Study Finds Gestational Diabetes Associated with Greater Risk of Autism in Children
PASADENA, Calif. – Children whose mothers developed gestational diabetes by the 26th week of pregnancy were at increased risk of developing autism later in life, according to a new Kaiser Permanente study published today in the Journal of the American Medical Association.
Researchers examined the electronic health records of more than 322,000 ethnically diverse children born between 28 and 44 weeks at Kaiser Permanente Southern California medical centers between January 1995 and December 2009. They followed the children for an average of 5.5 years and found that those exposed to gestational diabetes by the 26th week of pregnancy had a 63 percent increased risk of being diagnosed with an autism spectrum disorder than children who were not exposed. After taking into account maternal age, education, race and ethnicity, household income and other factors, the increased risk of autism associated with gestational diabetes was 42 percent.
The exposure of fetuses to maternal hyperglycemia may have long-lasting effects on organ development and function, but whether this can disrupt fetal brain development and heighten risk for neurobehavioral developmental disorders in offspring is less clear, said study lead author Anny H. Xiang, PhD, of the Kaiser Permanente Southern California Department of Research & Evaluation. Future studies should address whether early diagnosis and treatment of gestational diabetes can reduce the risk of autism. She noted that this was an observational study, therefore the findings reveal associations between gestational diabetes and risk of a child developing autism rather than proving a cause and effect relationship.
The study also found that children whose mothers developed gestational diabetes after 26 weeks of pregnancy had no more risk of autism spectrum disorder than children whose mothers did not have preexisting diabetes or gestational diabetes.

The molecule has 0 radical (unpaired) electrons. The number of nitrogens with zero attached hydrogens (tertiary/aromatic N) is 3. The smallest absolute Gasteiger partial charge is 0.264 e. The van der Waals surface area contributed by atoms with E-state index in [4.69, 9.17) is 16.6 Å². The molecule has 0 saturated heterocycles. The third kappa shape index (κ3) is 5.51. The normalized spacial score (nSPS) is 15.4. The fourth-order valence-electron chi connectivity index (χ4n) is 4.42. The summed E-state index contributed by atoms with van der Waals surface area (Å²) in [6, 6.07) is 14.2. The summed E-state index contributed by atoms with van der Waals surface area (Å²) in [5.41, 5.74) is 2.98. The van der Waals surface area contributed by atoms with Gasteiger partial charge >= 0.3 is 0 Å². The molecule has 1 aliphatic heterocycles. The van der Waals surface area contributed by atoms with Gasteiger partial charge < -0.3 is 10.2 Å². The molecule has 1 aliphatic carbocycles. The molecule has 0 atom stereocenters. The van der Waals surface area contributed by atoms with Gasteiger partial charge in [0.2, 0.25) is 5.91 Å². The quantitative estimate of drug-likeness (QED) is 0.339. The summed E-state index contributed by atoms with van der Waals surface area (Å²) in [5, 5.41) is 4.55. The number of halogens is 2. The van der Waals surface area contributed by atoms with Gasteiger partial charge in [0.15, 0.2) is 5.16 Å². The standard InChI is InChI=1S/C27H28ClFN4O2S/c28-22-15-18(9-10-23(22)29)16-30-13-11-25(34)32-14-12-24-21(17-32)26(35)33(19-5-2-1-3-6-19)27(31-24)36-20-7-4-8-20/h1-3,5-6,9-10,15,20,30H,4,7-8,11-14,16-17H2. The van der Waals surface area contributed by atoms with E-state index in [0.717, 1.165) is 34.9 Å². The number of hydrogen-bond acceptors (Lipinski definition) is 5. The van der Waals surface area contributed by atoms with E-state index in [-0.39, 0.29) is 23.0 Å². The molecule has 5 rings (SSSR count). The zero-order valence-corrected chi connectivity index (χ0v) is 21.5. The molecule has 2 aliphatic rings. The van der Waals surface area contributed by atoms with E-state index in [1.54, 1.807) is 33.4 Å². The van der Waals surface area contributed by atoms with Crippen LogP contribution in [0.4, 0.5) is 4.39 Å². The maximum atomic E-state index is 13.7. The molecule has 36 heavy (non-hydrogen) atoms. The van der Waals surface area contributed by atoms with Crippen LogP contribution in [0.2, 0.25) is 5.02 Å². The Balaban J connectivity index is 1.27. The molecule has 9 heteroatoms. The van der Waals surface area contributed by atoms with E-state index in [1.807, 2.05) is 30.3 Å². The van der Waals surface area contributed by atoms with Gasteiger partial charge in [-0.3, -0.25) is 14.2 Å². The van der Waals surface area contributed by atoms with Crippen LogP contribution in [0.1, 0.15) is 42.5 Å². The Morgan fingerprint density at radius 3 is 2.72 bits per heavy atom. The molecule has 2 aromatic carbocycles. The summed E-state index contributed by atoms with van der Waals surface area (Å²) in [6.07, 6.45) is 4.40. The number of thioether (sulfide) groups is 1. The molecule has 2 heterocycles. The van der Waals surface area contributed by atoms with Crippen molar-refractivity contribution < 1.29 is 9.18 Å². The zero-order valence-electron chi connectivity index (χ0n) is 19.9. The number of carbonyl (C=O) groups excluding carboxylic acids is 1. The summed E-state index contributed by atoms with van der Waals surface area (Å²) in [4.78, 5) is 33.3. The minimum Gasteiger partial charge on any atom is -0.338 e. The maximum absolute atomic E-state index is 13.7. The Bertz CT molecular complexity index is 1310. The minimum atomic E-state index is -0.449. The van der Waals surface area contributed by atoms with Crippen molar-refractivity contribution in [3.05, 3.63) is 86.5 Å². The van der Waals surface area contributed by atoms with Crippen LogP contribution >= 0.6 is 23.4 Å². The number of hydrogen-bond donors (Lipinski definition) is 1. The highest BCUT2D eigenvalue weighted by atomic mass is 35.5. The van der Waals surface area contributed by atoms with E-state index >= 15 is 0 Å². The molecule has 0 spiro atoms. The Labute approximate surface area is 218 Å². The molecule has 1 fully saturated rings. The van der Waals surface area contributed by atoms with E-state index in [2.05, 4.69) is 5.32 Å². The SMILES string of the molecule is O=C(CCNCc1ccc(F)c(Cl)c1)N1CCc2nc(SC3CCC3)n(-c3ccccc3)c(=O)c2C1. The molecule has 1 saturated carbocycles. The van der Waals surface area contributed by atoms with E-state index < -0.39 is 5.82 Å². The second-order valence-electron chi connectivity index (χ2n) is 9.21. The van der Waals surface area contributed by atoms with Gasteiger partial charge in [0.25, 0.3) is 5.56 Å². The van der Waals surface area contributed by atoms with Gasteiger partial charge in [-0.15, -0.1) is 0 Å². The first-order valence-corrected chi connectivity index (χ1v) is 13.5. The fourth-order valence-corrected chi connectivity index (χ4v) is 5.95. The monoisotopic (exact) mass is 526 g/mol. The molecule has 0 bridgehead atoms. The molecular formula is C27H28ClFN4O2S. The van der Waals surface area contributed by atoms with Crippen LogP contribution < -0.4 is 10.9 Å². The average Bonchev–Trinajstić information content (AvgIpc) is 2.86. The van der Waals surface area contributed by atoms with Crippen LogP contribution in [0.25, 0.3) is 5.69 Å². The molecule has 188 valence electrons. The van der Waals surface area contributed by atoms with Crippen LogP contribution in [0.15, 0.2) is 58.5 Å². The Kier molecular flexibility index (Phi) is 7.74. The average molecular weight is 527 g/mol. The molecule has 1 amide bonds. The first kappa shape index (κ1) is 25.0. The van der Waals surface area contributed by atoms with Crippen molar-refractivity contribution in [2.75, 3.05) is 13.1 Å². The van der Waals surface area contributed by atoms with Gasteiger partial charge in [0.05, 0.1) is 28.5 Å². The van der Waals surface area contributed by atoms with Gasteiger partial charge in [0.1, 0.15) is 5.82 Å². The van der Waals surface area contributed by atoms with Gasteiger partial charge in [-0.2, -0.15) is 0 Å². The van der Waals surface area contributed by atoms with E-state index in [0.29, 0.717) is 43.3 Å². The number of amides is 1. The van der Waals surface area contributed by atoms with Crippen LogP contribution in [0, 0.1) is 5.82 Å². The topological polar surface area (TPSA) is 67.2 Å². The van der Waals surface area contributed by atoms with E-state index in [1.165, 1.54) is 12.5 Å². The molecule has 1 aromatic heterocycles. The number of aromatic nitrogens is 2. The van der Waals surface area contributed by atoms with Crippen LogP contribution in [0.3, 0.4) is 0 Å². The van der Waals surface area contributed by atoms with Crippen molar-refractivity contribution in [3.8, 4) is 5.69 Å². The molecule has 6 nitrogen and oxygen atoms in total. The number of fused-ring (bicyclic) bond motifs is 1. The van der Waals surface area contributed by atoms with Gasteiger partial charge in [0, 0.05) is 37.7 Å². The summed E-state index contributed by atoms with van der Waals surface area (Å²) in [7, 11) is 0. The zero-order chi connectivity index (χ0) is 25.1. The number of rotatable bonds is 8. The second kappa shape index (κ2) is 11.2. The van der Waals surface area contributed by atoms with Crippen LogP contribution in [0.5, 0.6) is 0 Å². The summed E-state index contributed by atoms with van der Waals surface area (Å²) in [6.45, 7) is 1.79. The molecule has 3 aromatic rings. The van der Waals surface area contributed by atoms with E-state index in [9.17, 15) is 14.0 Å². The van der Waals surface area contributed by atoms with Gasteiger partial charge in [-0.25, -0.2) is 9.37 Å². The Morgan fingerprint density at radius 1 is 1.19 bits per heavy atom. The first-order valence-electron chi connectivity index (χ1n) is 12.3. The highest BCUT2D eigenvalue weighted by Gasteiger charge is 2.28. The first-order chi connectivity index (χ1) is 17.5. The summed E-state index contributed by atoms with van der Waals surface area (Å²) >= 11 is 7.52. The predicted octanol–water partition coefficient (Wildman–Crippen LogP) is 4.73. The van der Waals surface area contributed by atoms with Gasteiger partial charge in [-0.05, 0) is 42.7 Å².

If the findings of this study reflect a cause and effect relationship, then they add another factor to a growing list of risks associated with gestational diabetes, said study co-author Edward S. Curry, MD, pediatric learning and behavior specialist, Kaiser Permanente Fontana Medical Center. Our study findings also suggest that early screening for autism in children of women with gestational diabetes diagnosed by 26 weeks gestation may be warranted.
Autism spectrum disorder is a group of developmental disabilities that can cause significant social, communication and behavioral challenges, according to the Centers for Disease Control and Prevention. People with autism spectrum disorders may communicate, interact, behave and learn in ways that are different from other people and can range from gifted to severely challenged. About 1 in 68 children have been identified with autism spectrum disorder, according to estimates from CDC’s Autism and Developmental Disabilities Monitoring Network.
Gestational diabetes is a type of diabetes that develops or is first recognized during pregnancy. While the true prevalence of gestational diabetes is unknown and varies based on diagnostic criteria used, a recent study from the CDC indicated that rates could be as high as 9.2 percent. Gestational diabetes can also lead to additional health problems for the mother, including an increased risk of developing type 2 diabetes and a greater likelihood of delivering a large baby.